Hyderabad: A newborn girl in Hyderabad has virtually no one to call her own even though she has a mother who gave birth to her and biological parents who decided to bring her into the world. The entire health, women and child welfare department as well as the Hyderabad High Court are now debating the legal question mark that faces the surrogate baby and asks who is responsible for her future.
Last week, a young married woman in labour came to the Government Modern Maternity Hospital at Petlaburj in Hyderabad and gave birth to a baby girl. She said she was a surrogate mother and was promised Rs 3 lakh but when the parents, reportedly from Guntur in Andhra Pradesh, found out it was a girl, they reportedly did the absconding act.
The baby, now a week old, is virtually an orphan even though she has biological parents and even a mother who has given birth to her.
The police have not been able to find the clinic or hospital where the in-vitro-fertilisation and implantation took place even though the woman mentioned a private hospital in SR Nagar area of Hyderabad.
In June, there were raids on two fertility centres in and around Hyderabad – at least 128 pregnant women carrying surrogate babies were found there. With police cases being filed against the centres for alleged violation of various laws, there is now a question mark on what happens to the infants. At least eight of the babies have already been born.
V Karuna, commissioner, health and family welfare department, said they are also wondering the way forward and considering if the state frame its own guidelines in the absence of a central law.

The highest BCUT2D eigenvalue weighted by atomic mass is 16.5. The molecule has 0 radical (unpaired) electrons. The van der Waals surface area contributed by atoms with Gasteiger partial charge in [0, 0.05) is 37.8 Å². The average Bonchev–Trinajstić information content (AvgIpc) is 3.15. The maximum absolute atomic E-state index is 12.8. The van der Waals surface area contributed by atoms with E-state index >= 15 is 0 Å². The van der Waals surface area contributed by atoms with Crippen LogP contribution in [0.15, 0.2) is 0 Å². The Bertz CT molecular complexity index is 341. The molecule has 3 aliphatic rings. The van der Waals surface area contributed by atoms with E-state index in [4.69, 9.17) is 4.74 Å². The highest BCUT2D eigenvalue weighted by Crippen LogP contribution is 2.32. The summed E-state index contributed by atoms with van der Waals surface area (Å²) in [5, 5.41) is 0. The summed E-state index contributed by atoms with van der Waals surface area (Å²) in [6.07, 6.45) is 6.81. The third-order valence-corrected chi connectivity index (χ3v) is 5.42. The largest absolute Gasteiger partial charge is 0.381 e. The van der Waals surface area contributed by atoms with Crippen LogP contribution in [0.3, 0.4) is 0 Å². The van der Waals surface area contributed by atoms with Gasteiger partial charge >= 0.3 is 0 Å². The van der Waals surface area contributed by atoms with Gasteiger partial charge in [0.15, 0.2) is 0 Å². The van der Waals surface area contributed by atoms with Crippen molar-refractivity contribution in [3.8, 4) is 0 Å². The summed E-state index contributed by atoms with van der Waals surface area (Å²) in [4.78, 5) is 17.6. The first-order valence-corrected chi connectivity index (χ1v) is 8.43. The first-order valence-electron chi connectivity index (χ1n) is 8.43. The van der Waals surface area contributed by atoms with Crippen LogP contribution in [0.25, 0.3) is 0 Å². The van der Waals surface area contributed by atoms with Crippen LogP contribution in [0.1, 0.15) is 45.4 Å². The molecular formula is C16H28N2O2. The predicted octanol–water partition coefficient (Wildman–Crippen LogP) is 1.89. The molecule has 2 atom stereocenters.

“The state is there to protect all children, that is our duty. But it is really the question of these children who belong nowhere. They are one step beyond what we know as orphans. I really don’t know the way forward but we have to find answers. We are also discussing with the Government of India.”
The Hyderabad High Court has said the government has to take the call on who would be handed over the babies.
Dr Ramesh Reddy, Medical Council of India member and director of medical education, Telangana, said this is going to become a huge issue in the future.
“This baby is a surrogate. Born to a surrogate mother. The biological parents may be there. Now do they need to adopt this baby? These are very complicated legal questions which have to be addressed and incorporated in the new law on surrogacy.”
The young woman who gave birth to the baby girl has agreed to breastfeed her but a DNA test is likely to be ordered to check if she is indeed a surrogate mother and whether the baby can be handed over to her – an outcome that depends on whether she and her husband are willing.